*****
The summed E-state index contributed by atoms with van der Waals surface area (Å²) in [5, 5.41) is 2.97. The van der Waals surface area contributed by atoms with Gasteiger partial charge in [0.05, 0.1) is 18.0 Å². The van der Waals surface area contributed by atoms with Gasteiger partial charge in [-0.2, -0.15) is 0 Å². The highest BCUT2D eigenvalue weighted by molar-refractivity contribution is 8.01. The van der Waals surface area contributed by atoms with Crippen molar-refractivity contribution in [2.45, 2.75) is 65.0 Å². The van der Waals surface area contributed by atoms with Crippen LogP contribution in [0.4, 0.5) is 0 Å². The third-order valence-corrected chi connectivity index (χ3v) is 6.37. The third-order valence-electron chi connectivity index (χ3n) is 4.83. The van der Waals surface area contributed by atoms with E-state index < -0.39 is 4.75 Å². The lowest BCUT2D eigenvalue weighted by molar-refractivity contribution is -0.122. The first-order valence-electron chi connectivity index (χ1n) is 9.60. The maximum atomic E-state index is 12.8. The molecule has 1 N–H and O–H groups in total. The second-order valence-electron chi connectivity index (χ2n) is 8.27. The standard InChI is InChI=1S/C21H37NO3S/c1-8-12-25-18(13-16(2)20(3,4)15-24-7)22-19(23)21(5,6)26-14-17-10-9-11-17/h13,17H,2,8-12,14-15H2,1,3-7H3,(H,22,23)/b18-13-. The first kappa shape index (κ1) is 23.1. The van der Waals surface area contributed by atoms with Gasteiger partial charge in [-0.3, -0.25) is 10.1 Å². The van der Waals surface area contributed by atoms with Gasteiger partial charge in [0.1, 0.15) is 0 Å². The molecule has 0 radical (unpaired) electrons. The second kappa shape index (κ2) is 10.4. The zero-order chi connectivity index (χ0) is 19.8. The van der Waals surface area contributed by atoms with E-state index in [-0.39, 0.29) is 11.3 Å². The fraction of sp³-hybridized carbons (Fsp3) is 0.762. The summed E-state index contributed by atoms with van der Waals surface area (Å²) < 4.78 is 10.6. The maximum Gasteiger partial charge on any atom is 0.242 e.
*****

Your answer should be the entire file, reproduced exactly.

The summed E-state index contributed by atoms with van der Waals surface area (Å²) in [5, 5.41) is 2.97. The van der Waals surface area contributed by atoms with Gasteiger partial charge in [0.05, 0.1) is 18.0 Å². The van der Waals surface area contributed by atoms with Gasteiger partial charge in [-0.2, -0.15) is 0 Å². The highest BCUT2D eigenvalue weighted by molar-refractivity contribution is 8.01. The van der Waals surface area contributed by atoms with Crippen molar-refractivity contribution in [2.45, 2.75) is 65.0 Å². The van der Waals surface area contributed by atoms with Crippen LogP contribution in [0.4, 0.5) is 0 Å². The third-order valence-corrected chi connectivity index (χ3v) is 6.37. The third-order valence-electron chi connectivity index (χ3n) is 4.83. The van der Waals surface area contributed by atoms with E-state index < -0.39 is 4.75 Å². The lowest BCUT2D eigenvalue weighted by molar-refractivity contribution is -0.122. The first-order valence-electron chi connectivity index (χ1n) is 9.60. The maximum atomic E-state index is 12.8. The molecule has 1 N–H and O–H groups in total. The second-order valence-electron chi connectivity index (χ2n) is 8.27. The standard InChI is InChI=1S/C21H37NO3S/c1-8-12-25-18(13-16(2)20(3,4)15-24-7)22-19(23)21(5,6)26-14-17-10-9-11-17/h13,17H,2,8-12,14-15H2,1,3-7H3,(H,22,23)/b18-13-. The first kappa shape index (κ1) is 23.1. The van der Waals surface area contributed by atoms with Gasteiger partial charge in [-0.3, -0.25) is 10.1 Å². The van der Waals surface area contributed by atoms with Gasteiger partial charge in [0.1, 0.15) is 0 Å². The molecule has 0 radical (unpaired) electrons. The second kappa shape index (κ2) is 10.4. The zero-order chi connectivity index (χ0) is 19.8. The van der Waals surface area contributed by atoms with E-state index in [-0.39, 0.29) is 11.3 Å². The fraction of sp³-hybridized carbons (Fsp3) is 0.762. The summed E-state index contributed by atoms with van der Waals surface area (Å²) < 4.78 is 10.6. The maximum Gasteiger partial charge on any atom is 0.242 e.